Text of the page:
Too many possible actions cloud our thinking. Sort them out wih …

The Action Priority Matrix
Making the very most of your opportunities

The Action Priority Matrix is a simple diagramming technique that helps you choose which activities to prioritize (and which ones you should drop) if you want to make the most of your time and opportunities.

It’s useful because most of us have many more activities on our “wish lists” – whether these are bright ideas to pursue, exciting opportunities or interesting possibilities – than we have time available. By choosing activities intelligently, you can make the very most of your time and opportunities.

However by choosing badly, you can quickly bog yourself down in low-yield, time-consuming projects that close down opportunities and stop you moving forwards.

How to Use the Tool:

Figure 1 below shows the basic form of the Action Priority Matrix:



The principle behind using the tool is that you score each activity you want to complete on two scales – firstly on the impact the activity will have, and secondly on the effort involved.

By plotting each activity on the Action Priority Matrix using these scores, you can quickly see the projects that give you the greatest returns on your efforts; and adopt the most appropriate approach for that type of activity:

  • Quick Wins (High Impact, Low Effort): These are the most attractive projects, giving you a good return for relatively little effort. Focus on these as much as you can;

  • Major Projects (High Impact, High Effort): While these give good returns, they take a long time to complete – meaning that one “Major Project” can crowd out many “Quick Wins”. If you’re engaging in these, make sure that you complete them quickly and efficiently and that you disengage your effort as soon as you can;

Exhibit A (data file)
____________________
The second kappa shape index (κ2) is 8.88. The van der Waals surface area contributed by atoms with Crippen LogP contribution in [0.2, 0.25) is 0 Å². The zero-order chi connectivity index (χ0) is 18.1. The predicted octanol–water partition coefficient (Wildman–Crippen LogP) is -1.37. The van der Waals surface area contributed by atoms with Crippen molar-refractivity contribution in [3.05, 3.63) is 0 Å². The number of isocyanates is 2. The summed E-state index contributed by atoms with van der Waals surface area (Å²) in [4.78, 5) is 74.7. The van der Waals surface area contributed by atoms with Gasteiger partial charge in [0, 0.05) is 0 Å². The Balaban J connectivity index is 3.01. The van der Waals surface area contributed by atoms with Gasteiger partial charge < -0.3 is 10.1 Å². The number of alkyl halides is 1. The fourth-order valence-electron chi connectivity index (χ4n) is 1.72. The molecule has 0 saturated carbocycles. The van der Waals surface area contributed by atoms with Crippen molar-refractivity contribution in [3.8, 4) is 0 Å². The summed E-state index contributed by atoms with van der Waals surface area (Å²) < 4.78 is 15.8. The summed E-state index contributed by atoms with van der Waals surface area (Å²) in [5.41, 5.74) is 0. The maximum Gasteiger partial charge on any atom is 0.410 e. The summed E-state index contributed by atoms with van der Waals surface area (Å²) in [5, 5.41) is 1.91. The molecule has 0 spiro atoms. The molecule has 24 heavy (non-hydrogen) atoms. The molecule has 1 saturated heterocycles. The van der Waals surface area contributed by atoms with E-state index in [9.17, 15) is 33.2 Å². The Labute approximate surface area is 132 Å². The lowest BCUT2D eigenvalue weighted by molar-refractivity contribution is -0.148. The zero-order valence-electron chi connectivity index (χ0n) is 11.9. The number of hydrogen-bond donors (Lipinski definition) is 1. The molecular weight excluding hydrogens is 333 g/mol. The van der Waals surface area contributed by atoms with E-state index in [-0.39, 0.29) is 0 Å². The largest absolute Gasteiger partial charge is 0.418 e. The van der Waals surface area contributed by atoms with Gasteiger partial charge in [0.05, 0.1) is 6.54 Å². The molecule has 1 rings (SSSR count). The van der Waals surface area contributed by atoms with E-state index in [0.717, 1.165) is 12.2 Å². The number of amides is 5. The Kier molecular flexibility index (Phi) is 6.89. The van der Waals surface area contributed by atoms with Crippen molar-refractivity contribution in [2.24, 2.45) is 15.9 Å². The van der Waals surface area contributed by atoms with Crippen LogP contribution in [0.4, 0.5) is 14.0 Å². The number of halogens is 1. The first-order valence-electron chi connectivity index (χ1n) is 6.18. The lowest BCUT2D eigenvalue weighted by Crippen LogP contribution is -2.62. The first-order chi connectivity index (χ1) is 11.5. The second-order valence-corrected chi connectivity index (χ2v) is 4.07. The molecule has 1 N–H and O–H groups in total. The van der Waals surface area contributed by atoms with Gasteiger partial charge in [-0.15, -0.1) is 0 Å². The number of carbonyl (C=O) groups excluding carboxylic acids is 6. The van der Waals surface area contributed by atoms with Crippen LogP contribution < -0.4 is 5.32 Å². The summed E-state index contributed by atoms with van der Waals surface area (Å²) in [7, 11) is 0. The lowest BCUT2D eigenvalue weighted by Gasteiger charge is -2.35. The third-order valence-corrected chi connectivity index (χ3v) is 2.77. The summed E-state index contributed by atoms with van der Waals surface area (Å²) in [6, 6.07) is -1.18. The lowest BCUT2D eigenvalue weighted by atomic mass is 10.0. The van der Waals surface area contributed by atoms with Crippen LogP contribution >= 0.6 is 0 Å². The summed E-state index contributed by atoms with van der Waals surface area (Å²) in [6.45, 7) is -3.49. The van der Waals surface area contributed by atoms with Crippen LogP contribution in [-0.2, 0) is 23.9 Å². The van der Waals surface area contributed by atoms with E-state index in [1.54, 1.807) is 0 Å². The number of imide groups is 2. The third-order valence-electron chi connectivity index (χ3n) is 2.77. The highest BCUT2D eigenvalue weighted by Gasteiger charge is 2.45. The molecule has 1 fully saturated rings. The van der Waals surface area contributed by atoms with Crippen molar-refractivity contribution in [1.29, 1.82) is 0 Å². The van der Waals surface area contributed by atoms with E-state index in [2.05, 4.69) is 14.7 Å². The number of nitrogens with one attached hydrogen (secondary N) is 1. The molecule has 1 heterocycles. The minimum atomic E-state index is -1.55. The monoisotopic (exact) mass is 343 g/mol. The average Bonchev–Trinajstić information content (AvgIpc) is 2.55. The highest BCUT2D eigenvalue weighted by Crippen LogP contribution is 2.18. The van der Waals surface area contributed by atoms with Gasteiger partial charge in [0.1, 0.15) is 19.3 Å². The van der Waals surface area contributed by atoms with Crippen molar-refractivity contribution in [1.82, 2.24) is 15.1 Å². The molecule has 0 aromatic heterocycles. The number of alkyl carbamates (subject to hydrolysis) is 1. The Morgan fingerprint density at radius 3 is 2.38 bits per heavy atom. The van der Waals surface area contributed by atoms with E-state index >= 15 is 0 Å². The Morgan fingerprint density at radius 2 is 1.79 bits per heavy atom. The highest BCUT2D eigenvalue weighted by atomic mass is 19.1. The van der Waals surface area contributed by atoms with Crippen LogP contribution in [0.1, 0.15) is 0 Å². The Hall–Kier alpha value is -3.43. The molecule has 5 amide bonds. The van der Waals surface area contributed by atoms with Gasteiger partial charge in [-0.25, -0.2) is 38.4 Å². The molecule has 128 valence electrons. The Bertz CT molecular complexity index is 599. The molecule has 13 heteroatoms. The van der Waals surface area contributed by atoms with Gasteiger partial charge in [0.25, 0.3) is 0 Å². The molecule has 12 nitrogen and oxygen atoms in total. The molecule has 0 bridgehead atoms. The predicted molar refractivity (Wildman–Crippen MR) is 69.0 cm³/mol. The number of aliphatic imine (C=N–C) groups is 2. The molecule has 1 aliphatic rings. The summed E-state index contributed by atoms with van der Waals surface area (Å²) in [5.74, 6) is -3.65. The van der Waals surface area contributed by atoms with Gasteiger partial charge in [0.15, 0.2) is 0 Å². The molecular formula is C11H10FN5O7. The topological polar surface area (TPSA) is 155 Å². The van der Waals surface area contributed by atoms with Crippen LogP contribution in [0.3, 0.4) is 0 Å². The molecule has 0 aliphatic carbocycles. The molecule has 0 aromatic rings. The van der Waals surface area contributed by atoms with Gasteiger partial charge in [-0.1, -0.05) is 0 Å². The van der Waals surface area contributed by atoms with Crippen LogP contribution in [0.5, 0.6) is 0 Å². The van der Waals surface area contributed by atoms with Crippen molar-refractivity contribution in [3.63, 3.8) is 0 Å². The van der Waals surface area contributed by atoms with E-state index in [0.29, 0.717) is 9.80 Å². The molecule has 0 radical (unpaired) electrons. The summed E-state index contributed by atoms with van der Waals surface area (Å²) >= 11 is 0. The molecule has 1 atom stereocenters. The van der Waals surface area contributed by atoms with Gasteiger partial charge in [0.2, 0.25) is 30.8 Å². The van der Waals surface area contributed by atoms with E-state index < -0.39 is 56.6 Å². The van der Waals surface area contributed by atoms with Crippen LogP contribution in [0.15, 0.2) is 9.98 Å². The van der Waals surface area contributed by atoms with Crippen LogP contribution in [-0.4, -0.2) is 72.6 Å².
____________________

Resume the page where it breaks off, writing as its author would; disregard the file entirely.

• Fill Ins (Low Impact, Low Effort): Don’t worry too much about doing these – if you’ve got spare time, do them, but drop them if something better comes along; and
  • Hard Slogs (Low Impact, High Effort): Avoid these. Not only do they give low returns, they crowd out time which would be better used elsewhere.

Tip 1:
Much of the “magic” of this technique comes from understanding and avoiding this crowding out effect.

A variant of this tool is the “Impact-Feasibility Matrix”, which substitutes ‘Feasibility’ for ‘Effort’ on the horizontal axis. This gives a different perspective, looking at the organization’s ability to deliver important changes.


To use the Action Priority Matrix, print off our free worksheet and then follow these steps:

  1. List the activities that you’d like to complete;

  2. Score them on impact (from, say, 0 for no impact to 10 for maximum impact) and on effort involved (from 0, say, for no real effort to 10 for a very major effort);
  3. Plot the activities on the Action Priority Matrix; and
  4. Select or drop activities appropriately.

Tip 3:
Use common sense in interpreting the lines separating the four quadrants – after all, there’s only a small difference between a 4.9 impact activity defined as a “hard slog”, and a 5.1 impact task defined as a “major project”.

Tip 4:
Above we’re suggesting a scale from 0 to 10 for both impact and effort. However there’s nothing stopping you using other scales – for example if you were ranking major projects, you might use $ financial return as the scale on the impact axis, and “man days activity” on the effort axis.



The next tour article offers a Leadership Motivation Assessment – a great tool for helping you understand if you’re truly motivated enough to go through the hard work involved in becoming an effective leader. To read this, click ‘Next article’ below.

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